Thomas P. Carnes
(830) 997-7790 968 Braeutigam Road
Fredericksburg, Texas 78624

Thomas P. Carnes, A Civil Trial Lawyer Serving the Texas Hill Country
Practice Areas

Family Law

Alternative Dispute Resolution & Collaborative Divorce

Tom Carnes is a trained mediator and collaborative lawyer in addition to being an experienced trial lawyer. This diverse experience provides skills and insight that can only benefit the client no matter what the setting.

In Texas, mediation has become a way of life in almost all mediation context. Courts have become challenged to keep up with their dockets. In the eyes of most Judges, most family law cases should be settled rather than tried. It is the policy of most courts to Order mediation prior to trial. More and more Courts are Ordering mediation even as a condition precedent to a temporary orders hearing, except in an emergency.

So what does this mean for the family law client? It means one of two things. The family law client can go into mediation convinced that it will not work, and ensure that it does not, in fact, work. Alternatively, the client can approach mediation with all of the seriousness of trial, and with a negotiating spirit, focusing on each party's interests rather than 'winning' or posturing. If both clients approach mediation in this matter, it will likely be successful.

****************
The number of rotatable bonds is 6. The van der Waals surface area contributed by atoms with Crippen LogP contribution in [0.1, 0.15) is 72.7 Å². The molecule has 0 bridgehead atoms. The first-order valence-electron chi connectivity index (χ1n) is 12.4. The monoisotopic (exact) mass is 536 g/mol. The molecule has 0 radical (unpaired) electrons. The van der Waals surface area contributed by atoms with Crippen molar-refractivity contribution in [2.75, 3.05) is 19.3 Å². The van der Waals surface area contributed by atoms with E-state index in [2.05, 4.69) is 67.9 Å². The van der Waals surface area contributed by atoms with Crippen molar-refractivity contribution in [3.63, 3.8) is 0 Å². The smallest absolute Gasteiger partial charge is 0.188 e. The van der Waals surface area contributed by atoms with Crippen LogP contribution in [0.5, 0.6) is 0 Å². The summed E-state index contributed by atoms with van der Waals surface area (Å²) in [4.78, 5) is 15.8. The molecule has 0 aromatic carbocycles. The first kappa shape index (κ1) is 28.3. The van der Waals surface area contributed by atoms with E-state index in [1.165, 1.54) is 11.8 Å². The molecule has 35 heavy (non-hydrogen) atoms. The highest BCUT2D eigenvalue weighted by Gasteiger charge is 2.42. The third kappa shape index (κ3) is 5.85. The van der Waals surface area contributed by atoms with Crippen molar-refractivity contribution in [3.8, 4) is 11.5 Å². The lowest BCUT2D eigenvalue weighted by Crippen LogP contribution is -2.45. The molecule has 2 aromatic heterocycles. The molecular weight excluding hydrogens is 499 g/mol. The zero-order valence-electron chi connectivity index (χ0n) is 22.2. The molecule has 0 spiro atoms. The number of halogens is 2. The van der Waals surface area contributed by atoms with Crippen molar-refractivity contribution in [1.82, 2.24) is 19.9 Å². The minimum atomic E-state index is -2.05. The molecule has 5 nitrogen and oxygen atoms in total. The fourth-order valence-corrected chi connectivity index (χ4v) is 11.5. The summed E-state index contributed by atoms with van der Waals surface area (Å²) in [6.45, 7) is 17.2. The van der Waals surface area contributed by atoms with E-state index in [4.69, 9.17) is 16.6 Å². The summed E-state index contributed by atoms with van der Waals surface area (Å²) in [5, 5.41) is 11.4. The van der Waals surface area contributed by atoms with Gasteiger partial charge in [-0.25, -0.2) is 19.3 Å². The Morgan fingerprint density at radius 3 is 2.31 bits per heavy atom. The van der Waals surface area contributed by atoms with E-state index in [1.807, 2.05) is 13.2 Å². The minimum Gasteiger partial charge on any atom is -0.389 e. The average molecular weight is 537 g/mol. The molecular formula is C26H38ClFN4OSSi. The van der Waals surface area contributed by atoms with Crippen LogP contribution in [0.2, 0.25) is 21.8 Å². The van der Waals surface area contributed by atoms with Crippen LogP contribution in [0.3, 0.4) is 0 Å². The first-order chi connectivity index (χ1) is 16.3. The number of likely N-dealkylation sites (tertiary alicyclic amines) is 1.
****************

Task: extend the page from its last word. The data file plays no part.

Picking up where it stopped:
So what is mediation? It is a formal negotiation with a neutral professional’s assistance. Mediators have different styles, but they will often spend much of a day-long with each side, independently. There may or may not be joint sessions with the other party and his or her attorney.

At the end of the day, if the day is successful, you will leave mediation with a mediated settlement agreement (“MSA”). The MSA may resolve some or all issues present in the family law case. What is important to know and understand that the MSA is final and binding – once agreed-to consent may not be revoked accept under very narrow circumstances rarely present, such as fraud in the mediation itself.

So why resolve cases through mediation? One reason is, of course, that you have to go and you might as well go with an approach reasonably calculated to succeed. But more than that, as with any voluntary agreement, an MSA gives the parties more flexibility than does an Order coming from a contested hearing. Agreements are reached every day in which the terms make good sense for both parties, but would not have been terms that a court would have been free to Order under the Family Code. Who knows better what is right for you, and your children, than you and your spouse, a judge? Think again. Mediation often leads to outcomes that could not have been achieved through a contested trial, and are acceptable to the parties themselves or they presumably would not have agreed.

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